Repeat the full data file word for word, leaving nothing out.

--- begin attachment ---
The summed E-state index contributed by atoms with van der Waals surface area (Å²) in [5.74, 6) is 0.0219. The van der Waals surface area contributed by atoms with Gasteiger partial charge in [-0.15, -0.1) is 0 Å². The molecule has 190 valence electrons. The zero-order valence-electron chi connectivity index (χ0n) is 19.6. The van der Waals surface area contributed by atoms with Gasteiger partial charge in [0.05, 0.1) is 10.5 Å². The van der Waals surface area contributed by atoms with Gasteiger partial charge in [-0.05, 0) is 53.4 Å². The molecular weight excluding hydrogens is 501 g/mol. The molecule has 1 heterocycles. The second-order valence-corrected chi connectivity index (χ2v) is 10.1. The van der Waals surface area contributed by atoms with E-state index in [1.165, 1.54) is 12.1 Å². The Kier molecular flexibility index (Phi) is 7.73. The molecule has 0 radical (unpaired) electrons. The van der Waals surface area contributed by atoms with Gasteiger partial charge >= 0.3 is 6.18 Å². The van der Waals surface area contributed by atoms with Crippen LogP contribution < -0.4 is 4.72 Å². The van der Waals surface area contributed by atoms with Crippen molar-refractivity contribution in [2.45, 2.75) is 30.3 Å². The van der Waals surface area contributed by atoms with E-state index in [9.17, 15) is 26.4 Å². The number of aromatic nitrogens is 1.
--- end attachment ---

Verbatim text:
The summed E-state index contributed by atoms with van der Waals surface area (Å²) in [5.74, 6) is 0.0219. The van der Waals surface area contributed by atoms with Gasteiger partial charge in [-0.15, -0.1) is 0 Å². The molecule has 190 valence electrons. The zero-order valence-electron chi connectivity index (χ0n) is 19.6. The van der Waals surface area contributed by atoms with Gasteiger partial charge in [0.05, 0.1) is 10.5 Å². The van der Waals surface area contributed by atoms with Gasteiger partial charge in [-0.05, 0) is 53.4 Å². The molecular weight excluding hydrogens is 501 g/mol. The molecule has 1 heterocycles. The second-order valence-corrected chi connectivity index (χ2v) is 10.1. The van der Waals surface area contributed by atoms with E-state index in [1.165, 1.54) is 12.1 Å². The Kier molecular flexibility index (Phi) is 7.73. The molecule has 0 radical (unpaired) electrons. The van der Waals surface area contributed by atoms with Gasteiger partial charge >= 0.3 is 6.18 Å². The van der Waals surface area contributed by atoms with Crippen LogP contribution < -0.4 is 4.72 Å². The van der Waals surface area contributed by atoms with Crippen molar-refractivity contribution in [2.45, 2.75) is 30.3 Å². The van der Waals surface area contributed by atoms with E-state index in [9.17, 15) is 26.4 Å². The number of aromatic nitrogens is 1.